Games and puzzles are back in fashion. As board game clubs, ‘badult games’ and revamped versions of classics hit retail, Billy Langsworthy asks toy firms why they believe the space is in rude health.

State of play: A closer look at the games and puzzles sector

Games and puzzles, more so than any other sector in the toy space, is truly multi-generational.

Pre-schoolers can get gaming or puzzling with a wide range of simple educational offerings while grandparents, parents and children can take each other on in one of hundreds of popular family games.

Likewise, many have rediscovered a love for gaming through the recent ‘badults’ craze spearheaded by Cards Against Humanity.

A raft of party games have suddenly embraced the true experience of ‘party’: they’re raucous, awkward, embarrassing, controversial, and someone at some stage is going to get offended. But consumers love it.

The games market was worth £194 million in 2013, according to NPD data. As of July 2014, the games sector is up one per cent on last year, driven by the strategic card games category which is up 29 per cent year to date.

NPD data also reveals that while other games collectively were flat, family games is currently up nine per cent on last year.

The stats are echoed by the manufacturers, who have told ToyNews the world of games and puzzles is in great shape.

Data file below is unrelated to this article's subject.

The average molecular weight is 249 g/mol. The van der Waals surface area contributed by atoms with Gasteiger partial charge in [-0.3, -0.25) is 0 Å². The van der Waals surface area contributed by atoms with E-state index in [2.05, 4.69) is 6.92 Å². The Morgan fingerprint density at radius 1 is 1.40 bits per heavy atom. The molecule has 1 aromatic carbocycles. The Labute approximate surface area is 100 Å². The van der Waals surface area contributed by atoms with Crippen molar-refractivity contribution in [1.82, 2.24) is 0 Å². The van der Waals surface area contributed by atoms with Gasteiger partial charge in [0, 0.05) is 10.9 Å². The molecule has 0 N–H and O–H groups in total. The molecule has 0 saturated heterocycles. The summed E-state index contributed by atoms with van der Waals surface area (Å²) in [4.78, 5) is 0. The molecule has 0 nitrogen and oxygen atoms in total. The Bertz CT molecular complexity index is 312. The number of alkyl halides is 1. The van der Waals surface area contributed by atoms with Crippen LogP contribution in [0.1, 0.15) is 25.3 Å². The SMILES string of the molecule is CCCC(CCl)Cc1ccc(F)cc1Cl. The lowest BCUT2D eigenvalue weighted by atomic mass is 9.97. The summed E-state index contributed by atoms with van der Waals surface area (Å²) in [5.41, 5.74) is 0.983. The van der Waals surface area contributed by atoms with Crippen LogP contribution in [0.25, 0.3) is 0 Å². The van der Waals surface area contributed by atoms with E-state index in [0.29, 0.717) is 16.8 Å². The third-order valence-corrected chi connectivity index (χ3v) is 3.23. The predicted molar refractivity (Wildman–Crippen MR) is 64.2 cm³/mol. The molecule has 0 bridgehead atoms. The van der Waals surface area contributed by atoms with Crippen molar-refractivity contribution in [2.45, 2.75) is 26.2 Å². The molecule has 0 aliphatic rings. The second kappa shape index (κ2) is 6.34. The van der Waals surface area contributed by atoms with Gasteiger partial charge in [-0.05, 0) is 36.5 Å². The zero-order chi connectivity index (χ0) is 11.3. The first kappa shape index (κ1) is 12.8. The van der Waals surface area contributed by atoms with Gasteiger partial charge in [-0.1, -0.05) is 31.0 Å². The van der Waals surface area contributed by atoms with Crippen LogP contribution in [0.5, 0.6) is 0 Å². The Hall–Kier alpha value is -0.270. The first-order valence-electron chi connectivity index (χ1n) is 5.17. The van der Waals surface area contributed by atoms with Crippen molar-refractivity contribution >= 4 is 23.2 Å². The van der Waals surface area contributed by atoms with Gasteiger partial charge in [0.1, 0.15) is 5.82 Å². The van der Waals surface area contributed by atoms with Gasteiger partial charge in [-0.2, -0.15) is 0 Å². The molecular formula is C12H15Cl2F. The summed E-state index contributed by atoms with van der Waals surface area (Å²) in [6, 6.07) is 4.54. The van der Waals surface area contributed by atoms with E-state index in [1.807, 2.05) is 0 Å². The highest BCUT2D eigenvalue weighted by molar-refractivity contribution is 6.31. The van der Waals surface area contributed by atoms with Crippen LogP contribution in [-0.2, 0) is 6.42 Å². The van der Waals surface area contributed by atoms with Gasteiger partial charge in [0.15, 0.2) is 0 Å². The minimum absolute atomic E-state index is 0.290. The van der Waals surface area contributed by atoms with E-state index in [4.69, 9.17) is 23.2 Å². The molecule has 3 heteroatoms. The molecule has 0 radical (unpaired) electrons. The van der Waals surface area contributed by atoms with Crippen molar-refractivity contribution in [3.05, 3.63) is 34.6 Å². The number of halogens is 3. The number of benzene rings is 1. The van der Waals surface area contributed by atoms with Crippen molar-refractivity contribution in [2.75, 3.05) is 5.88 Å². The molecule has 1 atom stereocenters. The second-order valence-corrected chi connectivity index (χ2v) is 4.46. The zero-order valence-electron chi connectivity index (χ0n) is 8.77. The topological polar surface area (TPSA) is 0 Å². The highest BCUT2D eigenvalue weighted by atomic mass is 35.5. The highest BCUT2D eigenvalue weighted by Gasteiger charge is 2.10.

“I feel the games sector continues to go from strength to strength,” says Bananagrams CEO Rena Nathanson.

“Quality family time is becoming more and more of a priority and games are a great way to integrate all generations, whether it’s a traditional family, or the “framily” of current times. The action of sitting around a table and actually communicating with others in the ‘real’ sense is becoming more valuable and is a refreshing change from insular online activities.”

Maps Toys MD Dirk Kiefer agrees, adding: “Games consistently perform well and I think their ability to cross over lots of mediums helps to maintain their popularity,” while Paul Lamond’s sales director Richard Wells, states: “We are very happy with our listings and are expecting a strong sell through.”

Others have also enjoyed a good year in the sector, in spite of a wave of newcomers adding further competition to the space.

“The current state of the games sector is very buoyant at the moment and gearing up nicely for a good last quarter,” Tactic Games sales manager Greg Burns tells ToyNews.

“New players seem to be entering the market all the time and it must make buying decisions in the games area very difficult, along with the continual fight for space in-store. To me the importance of the games market is summed up by some of the positive quotes coming out of Vivid following their tie-up with Drumond Park.”

And how do these new players, like Accentuate, view the state of their new home in the games and puzzles sector.

Accentuate CEO Graeme Fraser-Bell states (in his own accent): “We see the games market sustaining itself at current levels, but with some notable differences in the various segments.